Chinese New Year is a time of noise, colour and strong alcohol. I remember ‘newbies’ in Shanghai asking me where is good to go to experience it. Where are the big parades, performances etc? As anyone whos spent a year here can tell you, the only thing the city offers is reduced taxi queues and empty restaurants.

The real New Year is to be found in the countryside. Fireworks are central to the CNY experience, but have been banned in the city since 2016. The original tale is of villagers banding together with exploding bamboo to scare off a beasty from attacking the houses. Yan Village can only be described as utter pandemonium at midnight as every household spills forth light, noise and colour into the night’s sky. We prepared a feast for 40, including a full house at Skywells and Selina’s family joining the fun. Some regular favourites made an appearance: Selina’s 86 year old grandfather teaching guests how to paint New Year banners, bashing hot rice to make 糍粑 cakes and a dumpling class with Selina’s evergreen mother.

A great/ terrible (delete as appropriate) part of the festival is its longevity. This year, we were invited on day five to join the dragon lantern parade in nearby Qiuxi village. The previous mayor of our town is from there, and is a friend. He goes back every year to see family and invited us along with him. By day 5 we were at the final day of time off work, and were down our last three guests families. All came along.

The night began like any other – a huge table of food and Baijiu. Some brief small talk gave way to immediate and aggressive toasting. I firmly believe attack is the best form of defence and vigorously went about making sure everyone at the table felt the power of my warm cheer. If they are still reeling from drinking with you, they wont have the energy to launch their own attack. Its obviously a high risk strategy – to give a toast you have to drink – but village dinners are often quite quick affairs, and I knew this one wouldn’t last long as we were on dragon duty. We were soon ushered off into the night.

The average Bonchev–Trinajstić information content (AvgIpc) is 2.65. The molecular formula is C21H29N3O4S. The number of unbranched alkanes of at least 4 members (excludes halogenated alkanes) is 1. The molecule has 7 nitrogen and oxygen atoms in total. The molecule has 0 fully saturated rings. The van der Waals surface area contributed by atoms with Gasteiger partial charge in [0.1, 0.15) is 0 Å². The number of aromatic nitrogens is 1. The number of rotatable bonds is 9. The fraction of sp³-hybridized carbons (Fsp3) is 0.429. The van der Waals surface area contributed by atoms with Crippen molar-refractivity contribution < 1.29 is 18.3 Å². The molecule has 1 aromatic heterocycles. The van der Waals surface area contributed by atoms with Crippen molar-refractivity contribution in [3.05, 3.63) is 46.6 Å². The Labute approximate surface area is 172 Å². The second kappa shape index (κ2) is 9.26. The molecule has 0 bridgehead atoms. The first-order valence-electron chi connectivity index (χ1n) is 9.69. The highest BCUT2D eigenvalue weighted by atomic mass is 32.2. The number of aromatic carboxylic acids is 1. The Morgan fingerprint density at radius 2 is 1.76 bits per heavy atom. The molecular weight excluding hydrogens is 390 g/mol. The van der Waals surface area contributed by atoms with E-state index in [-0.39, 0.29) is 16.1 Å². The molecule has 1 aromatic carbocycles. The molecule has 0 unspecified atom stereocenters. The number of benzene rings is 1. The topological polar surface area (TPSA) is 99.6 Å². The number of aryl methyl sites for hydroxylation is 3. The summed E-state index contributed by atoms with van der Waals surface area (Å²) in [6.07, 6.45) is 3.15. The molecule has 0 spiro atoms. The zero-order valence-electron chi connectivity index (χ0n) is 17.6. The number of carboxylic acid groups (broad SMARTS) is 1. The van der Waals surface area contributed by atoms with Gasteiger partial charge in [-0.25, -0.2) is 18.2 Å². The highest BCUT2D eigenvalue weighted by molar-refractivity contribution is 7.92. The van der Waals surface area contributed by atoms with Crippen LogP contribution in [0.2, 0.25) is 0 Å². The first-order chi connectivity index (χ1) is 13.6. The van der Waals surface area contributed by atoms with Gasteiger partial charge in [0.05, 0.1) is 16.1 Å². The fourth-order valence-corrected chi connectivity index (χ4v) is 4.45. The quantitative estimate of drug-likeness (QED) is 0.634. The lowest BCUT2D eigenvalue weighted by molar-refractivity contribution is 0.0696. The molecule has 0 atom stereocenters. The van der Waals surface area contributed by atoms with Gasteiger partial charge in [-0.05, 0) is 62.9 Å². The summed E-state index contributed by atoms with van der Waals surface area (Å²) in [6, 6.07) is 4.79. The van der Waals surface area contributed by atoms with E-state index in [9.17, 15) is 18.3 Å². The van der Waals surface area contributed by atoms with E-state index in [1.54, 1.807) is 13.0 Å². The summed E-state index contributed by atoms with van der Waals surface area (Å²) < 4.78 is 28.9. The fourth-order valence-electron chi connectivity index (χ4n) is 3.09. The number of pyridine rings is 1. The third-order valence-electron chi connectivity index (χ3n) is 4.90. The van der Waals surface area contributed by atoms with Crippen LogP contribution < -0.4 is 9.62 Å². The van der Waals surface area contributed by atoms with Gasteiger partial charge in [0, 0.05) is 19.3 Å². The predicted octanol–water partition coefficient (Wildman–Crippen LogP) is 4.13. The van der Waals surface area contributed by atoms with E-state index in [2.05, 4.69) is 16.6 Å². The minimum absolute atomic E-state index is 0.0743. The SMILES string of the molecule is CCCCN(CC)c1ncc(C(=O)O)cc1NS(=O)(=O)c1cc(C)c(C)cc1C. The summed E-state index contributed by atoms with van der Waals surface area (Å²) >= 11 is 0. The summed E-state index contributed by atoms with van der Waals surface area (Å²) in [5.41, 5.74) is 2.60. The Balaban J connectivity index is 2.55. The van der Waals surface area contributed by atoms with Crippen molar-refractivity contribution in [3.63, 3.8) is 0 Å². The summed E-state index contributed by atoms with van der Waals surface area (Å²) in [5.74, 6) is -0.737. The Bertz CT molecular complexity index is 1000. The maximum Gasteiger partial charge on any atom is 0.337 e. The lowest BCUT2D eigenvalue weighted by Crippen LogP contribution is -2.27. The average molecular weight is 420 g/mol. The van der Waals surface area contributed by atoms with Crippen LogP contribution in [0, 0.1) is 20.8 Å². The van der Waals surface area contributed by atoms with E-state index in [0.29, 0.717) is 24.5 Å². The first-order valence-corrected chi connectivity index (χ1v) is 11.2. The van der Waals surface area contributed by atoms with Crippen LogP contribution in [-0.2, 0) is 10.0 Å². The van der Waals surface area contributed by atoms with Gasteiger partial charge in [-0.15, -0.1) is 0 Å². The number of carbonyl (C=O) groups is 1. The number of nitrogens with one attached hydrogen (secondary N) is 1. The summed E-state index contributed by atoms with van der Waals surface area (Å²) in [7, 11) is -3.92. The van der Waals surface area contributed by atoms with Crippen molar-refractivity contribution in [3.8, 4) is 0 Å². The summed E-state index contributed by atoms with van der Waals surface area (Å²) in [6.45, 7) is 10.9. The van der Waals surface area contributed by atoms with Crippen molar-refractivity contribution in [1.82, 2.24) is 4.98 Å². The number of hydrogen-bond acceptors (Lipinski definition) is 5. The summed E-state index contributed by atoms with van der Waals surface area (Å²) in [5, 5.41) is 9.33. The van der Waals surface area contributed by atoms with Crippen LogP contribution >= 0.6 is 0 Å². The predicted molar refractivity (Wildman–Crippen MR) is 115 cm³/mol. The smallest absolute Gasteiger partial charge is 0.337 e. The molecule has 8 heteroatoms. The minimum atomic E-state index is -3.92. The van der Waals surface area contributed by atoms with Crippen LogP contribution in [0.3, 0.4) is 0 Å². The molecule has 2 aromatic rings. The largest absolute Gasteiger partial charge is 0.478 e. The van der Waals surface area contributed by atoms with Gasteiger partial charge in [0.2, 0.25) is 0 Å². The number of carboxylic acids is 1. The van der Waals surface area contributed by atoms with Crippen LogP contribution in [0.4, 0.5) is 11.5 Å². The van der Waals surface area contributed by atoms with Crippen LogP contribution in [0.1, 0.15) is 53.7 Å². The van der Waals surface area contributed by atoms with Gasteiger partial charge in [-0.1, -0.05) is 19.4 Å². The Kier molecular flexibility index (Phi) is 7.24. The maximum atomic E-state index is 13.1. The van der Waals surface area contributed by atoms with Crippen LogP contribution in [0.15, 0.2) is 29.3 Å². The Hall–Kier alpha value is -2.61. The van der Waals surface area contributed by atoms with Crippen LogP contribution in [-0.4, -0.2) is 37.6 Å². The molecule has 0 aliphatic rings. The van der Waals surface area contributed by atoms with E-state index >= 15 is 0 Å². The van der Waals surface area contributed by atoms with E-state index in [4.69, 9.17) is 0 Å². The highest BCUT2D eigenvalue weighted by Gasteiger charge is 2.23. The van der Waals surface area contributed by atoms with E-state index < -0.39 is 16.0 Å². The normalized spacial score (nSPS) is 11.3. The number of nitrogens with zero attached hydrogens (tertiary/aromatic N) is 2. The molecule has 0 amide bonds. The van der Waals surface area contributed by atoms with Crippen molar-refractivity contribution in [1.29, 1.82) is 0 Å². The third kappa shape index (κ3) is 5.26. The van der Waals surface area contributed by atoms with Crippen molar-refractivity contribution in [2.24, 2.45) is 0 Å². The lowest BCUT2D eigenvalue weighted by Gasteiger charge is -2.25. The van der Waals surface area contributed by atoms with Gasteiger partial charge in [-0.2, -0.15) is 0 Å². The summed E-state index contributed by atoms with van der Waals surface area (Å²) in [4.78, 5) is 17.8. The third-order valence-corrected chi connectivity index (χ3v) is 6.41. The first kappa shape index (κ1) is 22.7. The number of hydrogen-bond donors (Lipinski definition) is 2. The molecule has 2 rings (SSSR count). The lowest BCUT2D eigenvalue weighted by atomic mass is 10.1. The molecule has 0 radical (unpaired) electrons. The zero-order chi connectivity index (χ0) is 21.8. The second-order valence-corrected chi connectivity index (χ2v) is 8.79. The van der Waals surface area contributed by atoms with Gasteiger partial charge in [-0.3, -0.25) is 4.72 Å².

The first hint of what was about to happen was the piles of firework boxes we had to step over to get to the square. A hundred of us gathered and were given a segment of the dragon to hold, with a lantern on top, attached to a large head and tail at each end. The locals were confused and worried that us soft foreigners wouldn’t be up to the task and promptly handed out cigarettes just in case. The head was hoisted into the air, and we followed suit. Men next to us were shouting to run – and we were off.

What happened next was a fountain of noise and colour which must compare closely to the Normandy beach landings experience. Hundreds of fireworks were released simultaneously and ceaselessly for 2 hours as we winded our way around the stream, over bridges and through all the alleyways of the village. The fireworks in the air meant the sky was constantly bright with colour. Smoke filled the air. The noise was indescribable. I’m loathe to put videos up here as iphone microphones are just not cut out for this. Long chains of firecrackers were let as we passed. Often they’d be going off under our feet as we walked. After the tenth one has sent a hot piece of rock flying into your head, you stop noticing. I pointed out to my fellow dragon carriers were I could see lit firework boxes we were stepping over, about to go off. A good sport was following us with a helmet and a high vis jacket just in case he was needed.

As we wound our way on, I can only say it got a bit oppressive – the noise levels, the sulphur hanging in the air. It felt like a real achievement to have done and been a part of. It was a sensory overload which was more overwhelming than Glastonbury, riding a helicopter for the first time being in an IMAX cinema. We found the time for some light tom foolery on the way to keep spirits up.

Each segment of the dragon is owned by a house in the village – and 3 were taken back to the mayor’s house. The returning heroes are given food, alcohol and a pat on the back. A massive thank you to the people of Qiuxi, Mayor Zhan and Matthias and Adam – dragon brothers in arms till the end.

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